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Anohni

Singer, Composer, Visual Artist

Anohni is an English-born singer, composer, and visual artist who lives in New York. Her last album, Hopelessness, was released in 2016. Previously, she spoke to the Creative Independent about art, corporations, and the music industry.

How important is it at this point that people “get” the work? As you pursue ideas that feel important or necessary to you as an artist, how much concern do you have at this point for the audience?

For me, art making is communication. There is a strong element of intuition to it. Often I am not attempting to deliver a punchline as much as I am reaching towards expressing a more spectral sense of my own truth that might be harder to nail down in a straight conversation. Music can speak to the hearts of others, whether or not the listener grasps the lyrical content. This is something that surprised me touring countries where people didn’t understand many of the lyrics and yet still seemed to respond to a singing voice. Visual art can sometimes be more coded and personal, requiring more reference to find a meaningful way in. Of course, you could apply the pop music rule and just go with your gut in either case, trusting the zeitgeist of your culture to have you up-to-date on ways of seeing and just use the work as an ink blot.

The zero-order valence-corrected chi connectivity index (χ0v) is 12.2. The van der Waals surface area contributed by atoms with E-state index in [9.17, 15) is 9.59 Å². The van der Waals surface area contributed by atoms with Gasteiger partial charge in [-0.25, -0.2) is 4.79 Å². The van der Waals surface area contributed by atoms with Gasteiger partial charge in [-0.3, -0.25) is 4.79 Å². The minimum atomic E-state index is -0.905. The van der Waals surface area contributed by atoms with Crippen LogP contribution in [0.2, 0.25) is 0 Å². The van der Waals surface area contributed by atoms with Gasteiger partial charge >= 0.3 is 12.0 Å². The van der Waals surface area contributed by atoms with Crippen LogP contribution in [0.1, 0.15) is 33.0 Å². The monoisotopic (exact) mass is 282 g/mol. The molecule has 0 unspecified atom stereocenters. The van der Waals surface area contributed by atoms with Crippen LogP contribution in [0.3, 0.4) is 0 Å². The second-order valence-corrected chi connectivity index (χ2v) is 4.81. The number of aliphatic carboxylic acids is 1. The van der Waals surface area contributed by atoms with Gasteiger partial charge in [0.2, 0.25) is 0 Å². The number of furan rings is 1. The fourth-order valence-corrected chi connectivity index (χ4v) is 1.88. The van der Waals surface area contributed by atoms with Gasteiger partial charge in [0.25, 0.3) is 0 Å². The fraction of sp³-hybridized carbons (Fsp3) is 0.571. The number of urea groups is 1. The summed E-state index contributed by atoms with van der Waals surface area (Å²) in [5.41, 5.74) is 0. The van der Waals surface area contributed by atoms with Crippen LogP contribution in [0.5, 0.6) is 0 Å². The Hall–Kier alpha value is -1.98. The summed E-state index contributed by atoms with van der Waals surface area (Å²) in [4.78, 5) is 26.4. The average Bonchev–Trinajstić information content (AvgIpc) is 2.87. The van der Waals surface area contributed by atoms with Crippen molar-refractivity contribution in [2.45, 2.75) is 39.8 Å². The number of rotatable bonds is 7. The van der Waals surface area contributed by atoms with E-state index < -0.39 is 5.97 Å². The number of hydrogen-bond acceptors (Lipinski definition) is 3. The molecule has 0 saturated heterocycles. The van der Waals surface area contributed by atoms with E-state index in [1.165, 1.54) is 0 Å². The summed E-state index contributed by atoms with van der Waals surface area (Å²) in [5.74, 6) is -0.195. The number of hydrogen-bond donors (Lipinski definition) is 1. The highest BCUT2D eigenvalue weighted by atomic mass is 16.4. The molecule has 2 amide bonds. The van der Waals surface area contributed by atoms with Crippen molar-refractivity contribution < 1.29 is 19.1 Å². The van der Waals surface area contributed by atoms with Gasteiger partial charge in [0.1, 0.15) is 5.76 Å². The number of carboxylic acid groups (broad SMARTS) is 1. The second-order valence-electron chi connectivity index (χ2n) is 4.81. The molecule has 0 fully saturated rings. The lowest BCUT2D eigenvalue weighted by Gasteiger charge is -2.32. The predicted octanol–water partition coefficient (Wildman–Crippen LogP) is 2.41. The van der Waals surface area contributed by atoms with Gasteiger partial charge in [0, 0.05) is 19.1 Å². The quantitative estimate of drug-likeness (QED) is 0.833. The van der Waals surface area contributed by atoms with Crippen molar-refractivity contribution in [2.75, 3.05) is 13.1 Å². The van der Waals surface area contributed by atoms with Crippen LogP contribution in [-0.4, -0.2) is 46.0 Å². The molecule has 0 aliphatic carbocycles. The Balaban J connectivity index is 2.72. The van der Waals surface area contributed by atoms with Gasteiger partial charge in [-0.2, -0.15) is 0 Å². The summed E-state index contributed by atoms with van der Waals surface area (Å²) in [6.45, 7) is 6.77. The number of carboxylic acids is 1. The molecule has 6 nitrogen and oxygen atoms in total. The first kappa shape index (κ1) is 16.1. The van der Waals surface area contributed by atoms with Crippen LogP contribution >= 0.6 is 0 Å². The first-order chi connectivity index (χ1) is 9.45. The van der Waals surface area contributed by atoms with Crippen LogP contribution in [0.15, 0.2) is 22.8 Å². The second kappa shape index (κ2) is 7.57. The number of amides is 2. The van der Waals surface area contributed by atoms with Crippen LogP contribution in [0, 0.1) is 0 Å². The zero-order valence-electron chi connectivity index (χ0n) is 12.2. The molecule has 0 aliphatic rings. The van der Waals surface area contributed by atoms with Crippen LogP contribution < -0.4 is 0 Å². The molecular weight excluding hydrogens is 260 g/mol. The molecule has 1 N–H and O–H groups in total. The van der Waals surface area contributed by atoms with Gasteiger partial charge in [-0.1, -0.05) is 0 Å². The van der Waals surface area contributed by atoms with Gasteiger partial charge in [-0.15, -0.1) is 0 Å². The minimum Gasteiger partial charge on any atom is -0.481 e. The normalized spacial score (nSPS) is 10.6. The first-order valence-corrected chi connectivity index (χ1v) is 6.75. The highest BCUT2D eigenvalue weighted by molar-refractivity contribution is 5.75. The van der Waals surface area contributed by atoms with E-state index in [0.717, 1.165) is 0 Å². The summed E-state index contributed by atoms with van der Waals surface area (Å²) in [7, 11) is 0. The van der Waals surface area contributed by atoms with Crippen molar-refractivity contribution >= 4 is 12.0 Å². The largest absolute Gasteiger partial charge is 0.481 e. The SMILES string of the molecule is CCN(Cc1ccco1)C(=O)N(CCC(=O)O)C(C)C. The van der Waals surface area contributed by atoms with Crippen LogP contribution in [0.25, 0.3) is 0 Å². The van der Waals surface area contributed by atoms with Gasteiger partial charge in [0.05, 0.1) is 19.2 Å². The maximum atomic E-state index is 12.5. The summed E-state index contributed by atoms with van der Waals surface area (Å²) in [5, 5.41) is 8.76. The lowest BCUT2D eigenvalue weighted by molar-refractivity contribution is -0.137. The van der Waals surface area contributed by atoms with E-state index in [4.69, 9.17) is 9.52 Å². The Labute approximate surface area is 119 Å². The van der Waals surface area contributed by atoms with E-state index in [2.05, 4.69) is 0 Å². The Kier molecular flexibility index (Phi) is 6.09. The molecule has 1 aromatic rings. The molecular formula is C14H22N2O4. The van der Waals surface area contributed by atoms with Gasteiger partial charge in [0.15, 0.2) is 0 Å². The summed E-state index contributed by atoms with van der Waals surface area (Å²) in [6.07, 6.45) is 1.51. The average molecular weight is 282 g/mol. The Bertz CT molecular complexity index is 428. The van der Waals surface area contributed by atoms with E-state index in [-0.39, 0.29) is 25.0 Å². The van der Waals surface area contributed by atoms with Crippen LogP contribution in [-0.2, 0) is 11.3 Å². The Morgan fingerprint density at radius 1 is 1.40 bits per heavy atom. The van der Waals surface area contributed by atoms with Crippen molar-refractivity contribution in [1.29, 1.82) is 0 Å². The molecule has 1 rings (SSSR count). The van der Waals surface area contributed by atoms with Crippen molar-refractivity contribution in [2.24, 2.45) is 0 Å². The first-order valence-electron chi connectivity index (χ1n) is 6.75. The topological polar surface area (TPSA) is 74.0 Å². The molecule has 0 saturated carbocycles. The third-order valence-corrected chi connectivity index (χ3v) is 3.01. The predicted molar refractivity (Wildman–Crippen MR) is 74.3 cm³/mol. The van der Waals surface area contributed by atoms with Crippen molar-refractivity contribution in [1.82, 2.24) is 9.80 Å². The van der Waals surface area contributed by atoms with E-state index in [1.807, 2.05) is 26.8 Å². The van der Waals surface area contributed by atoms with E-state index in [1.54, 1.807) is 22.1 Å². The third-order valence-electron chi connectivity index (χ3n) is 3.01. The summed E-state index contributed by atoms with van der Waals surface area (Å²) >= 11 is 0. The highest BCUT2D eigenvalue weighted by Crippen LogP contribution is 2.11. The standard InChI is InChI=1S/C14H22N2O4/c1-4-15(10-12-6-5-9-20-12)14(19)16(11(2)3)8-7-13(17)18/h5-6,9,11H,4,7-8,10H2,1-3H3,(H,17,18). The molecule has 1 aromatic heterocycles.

How important is it at this point that people “get” the work? As you pursue ideas that feel important or necessary to you as an artist, how much concern do you have at this point for the audience?

I like the idea of an artwork being able to reach into the imaginations and neural pathways of others and be transformed in that process. On the other hand, it can be disheartening at times when you realize that an audience isn’t perceiving your core intentions or values, and it can be hard to let go of the desire to control people’s opinions about what you are trying to do. Being misperceived or misrepresented is one of the potential outcomes of expressing yourself. I have not regretted taking that risk in my work. It’s nice to be brave. I encourage all artists to be as brave as you possibly can. I learned how to put myself out there by watching my heroes do the same thing: murmuring, crying out, framing their sense of truth and offering it forward. It’s a way of living, and there’s no turning back. The people who I most admire are those who have done this with relentless courage.

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